Weather Summary: A stalled frontal across the Gulf Coast and series of Pacific storm systems produced unseasonably heavy rains in the Southeast and Northwest while dry and warm weather in the Nation’s midsection accelerated drought conditions from Colorado to Indiana. In the Northwest, more than 2 inches of precipitation fell on the Cascades and northern Rockies as temperatures averaged up to 10 degrees F below normal. In the Southeast, a stalled front along the Gulf produced incredible amounts of rain and severe localized flooding in extreme southern sections of Mississippi and Alabama and the western Florida Panhandle. There were several 24-hour totals of between 8 and 15 inches of rain, with up to 21.7 inches on June 9-10 in extreme western Florida Panhandle as reported via CoCoRAHs - a national cooperative precipitation network. The heavy rains gradually crept north and eastward into southern Alabama, Florida, most of Georgia, South Carolina, western North Carolina, and southwestern Virginia. A cold front edging eastward in the Nation's midsection generated severe thunderstorms in parts of the northern and central High Plains (northern Colorado, southeast Wyoming, western Dakotas), as well as a squall line that swept across Missouri and the Tennessee and lower Mississippi Valleys. Southern Oklahoma and northeastern Texas also received additional rains (2 to 4 inches) early in the week. Unfortunately, dry weather continued in the Southwest, central Plains, and parts of the Midwest, with only light amounts in the Northeast. Temperatures averaged slightly below normal in the East and Southeast, well below normal in the West, and above normal in the middle third of the U.S., especially from northern New Mexico northeastward into Minnesota. Dry weather also occurred in Hawaii, Puerto Rico, and northern Alaska, with unsettled weather across the rest of the latter state.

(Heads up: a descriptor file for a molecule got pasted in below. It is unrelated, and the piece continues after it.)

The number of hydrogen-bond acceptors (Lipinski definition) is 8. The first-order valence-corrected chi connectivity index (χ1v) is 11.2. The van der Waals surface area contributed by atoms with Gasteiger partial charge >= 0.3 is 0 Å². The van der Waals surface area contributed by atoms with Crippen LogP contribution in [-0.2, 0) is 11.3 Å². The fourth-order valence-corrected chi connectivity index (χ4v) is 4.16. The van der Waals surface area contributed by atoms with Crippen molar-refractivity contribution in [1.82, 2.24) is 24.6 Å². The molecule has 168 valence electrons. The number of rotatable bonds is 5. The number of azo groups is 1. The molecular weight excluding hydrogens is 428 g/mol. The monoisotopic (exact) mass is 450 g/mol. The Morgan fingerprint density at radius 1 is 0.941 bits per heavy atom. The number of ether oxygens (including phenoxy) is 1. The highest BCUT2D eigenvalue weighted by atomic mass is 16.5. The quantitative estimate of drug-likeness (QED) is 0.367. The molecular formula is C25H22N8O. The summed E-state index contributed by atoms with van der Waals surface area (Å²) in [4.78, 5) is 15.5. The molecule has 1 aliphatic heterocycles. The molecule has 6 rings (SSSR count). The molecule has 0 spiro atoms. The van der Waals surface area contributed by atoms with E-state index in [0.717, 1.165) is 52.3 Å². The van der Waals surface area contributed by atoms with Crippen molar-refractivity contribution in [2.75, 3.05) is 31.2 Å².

The East: After last week's wet weather along the entire Atlantic Seaboard (Florida to Maine), rainfall diminished from North Carolina to Maine, but dramatically increased across Florida, Georgia, South Carolina, western North Carolina, and southwestern Virginia. The combination of tropical Gulf moisture and a stalled front with waves of low pressure along it produced widespread showers and thunderstorms that dumped heavy to copious amounts of rain along the central and eastern Gulf and southern Atlantic Coasts, generating severe flash flooding. Up to 21.7 inches of rain fell within 24-hours (ending 7am EDT June 10) in southern Escambia County, FL (extreme western Panhandle), according to a CoCoRAHs cooperative observer, with other nearby spotters reporting 13-15 inches. Around 10 inches fell a day earlier in southern Mississippi (Mobile County), with yet another 5 inches falling 2 days later (ending at 7am EDT June 11). In Florida, moderate to heavy rains soaked much of the state during the week, with the greatest totals (4 to 10 inches) falling on the state's D2-D3 areas. Both Georgia and South Carolina received decent rains early and late in the week, with more than 4 inches falling on the southern and eastern third of the state, and 2 to 4 inches elsewhere. Two to three inches was also measured farther north into western North Carolina and southwestern Virginia, drought-less areas that had been drying out recently. And from eastern North Carolina northward to Maine (areas that had seen a 1-category improvement last week), mostly light rain (0.1 to 0.5 inches) fell, with some northern Pennsylvania, southern New York, and New England locales observing 0.5 to 1 inch. Conditions were kept status-quo here.